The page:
Probably not...probably wine sold very cheaply by established wineries, to make some profit from them, but keeping their own labels' values up.

Often cleanskins sold here are great.
0 Replies
 
ossobuco
 
  1  
Reply Sat 22 Jul, 2006 06:32 pm
Yeh, I glanced at something in the last week or so re Napa and Sonoma being in trouble if it heats up, something about sugar breakdown in the grapes...

I want to do some California vineyard paintings, because they are beautiful to me, even though those areas are said to be overplanted re one main crop. I like there to be a backstory to landscape paintings, something about man in the landscape or that the land is ever more precious, even though no one looking at the painting would make that mental jump. Not to go off all about me, but the warming does add piquance to what have been pastoral scenes of rich beauty.
0 Replies
 
barrythemod
 
  1  
Reply Thu 27 Jul, 2006 01:15 am
Due to the popularity of the wines from Australia and the USA (California),France also has a "wine mountain",and it has been decided,through some clever chemical means,to turn it into petrol (gas).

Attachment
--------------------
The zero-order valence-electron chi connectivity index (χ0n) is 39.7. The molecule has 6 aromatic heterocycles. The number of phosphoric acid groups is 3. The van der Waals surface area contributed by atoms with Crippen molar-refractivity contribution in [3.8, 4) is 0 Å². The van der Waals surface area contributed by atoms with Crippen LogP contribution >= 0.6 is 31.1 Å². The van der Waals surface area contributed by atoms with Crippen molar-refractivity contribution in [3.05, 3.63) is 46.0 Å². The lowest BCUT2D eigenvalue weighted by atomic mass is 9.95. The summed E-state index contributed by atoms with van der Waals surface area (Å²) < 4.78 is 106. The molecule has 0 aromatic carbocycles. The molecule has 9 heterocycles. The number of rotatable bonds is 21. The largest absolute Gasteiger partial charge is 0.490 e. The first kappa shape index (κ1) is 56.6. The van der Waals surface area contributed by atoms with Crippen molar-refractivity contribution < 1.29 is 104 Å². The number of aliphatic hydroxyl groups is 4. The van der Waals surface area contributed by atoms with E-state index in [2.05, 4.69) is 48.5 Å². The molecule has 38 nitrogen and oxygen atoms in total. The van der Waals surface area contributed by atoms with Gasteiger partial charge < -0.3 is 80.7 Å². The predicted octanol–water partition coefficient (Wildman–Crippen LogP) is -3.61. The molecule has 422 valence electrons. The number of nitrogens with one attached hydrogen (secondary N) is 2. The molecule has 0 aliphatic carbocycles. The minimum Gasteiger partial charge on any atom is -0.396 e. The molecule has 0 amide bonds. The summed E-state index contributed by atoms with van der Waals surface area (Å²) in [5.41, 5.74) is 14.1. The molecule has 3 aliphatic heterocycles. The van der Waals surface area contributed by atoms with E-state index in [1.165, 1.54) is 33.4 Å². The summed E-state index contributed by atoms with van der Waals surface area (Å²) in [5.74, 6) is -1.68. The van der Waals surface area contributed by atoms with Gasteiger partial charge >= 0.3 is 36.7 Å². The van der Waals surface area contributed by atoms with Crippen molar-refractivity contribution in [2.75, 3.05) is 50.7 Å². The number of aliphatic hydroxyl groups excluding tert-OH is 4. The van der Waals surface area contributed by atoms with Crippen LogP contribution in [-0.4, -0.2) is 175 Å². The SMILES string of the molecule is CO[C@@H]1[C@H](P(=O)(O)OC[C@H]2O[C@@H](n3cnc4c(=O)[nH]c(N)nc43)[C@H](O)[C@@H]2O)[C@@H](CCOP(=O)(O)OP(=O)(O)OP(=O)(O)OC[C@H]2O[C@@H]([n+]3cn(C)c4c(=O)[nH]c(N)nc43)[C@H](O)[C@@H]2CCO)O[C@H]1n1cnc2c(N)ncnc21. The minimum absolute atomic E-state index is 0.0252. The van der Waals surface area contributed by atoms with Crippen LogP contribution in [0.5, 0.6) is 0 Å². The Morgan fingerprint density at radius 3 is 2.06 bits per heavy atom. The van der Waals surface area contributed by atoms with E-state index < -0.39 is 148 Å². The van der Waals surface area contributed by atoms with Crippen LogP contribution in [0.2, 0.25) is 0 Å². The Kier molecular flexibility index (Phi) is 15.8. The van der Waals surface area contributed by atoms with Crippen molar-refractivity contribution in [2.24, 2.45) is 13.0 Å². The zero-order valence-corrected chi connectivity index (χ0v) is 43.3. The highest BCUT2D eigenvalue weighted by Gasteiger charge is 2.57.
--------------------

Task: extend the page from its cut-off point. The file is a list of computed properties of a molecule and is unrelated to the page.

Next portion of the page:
0 Replies
 
 

Related Topics

You whine, I wyne, we all Wine - Discussion by Seed
Wine...your favourite plonk? - Discussion by shepaints
new to wine HELP - Question by KnewTwoWine
Wine Talk - Discussion by ossobuco
Two-Buck Chuck? We hardly knew ye! - Discussion by tsarstepan
Enjoyed dinner at Fish Market Restaurant - Question by cicerone imposter
What is the best red wine? - Question by cicerone imposter
Gotta share this one - Question by cicerone imposter
Tsarstepan's Wine Spot - Discussion by tsarstepan
Acceptable everyday table wine - Discussion by glitterbag
 
  1. Forums
  2. » Glut makes Australian wine cheaper than water
Copyright © 2022 MadLab, LLC :: Terms of Service :: Privacy Policy :: Page generated in 0.03 seconds on 10/02/2022 at 03:37:38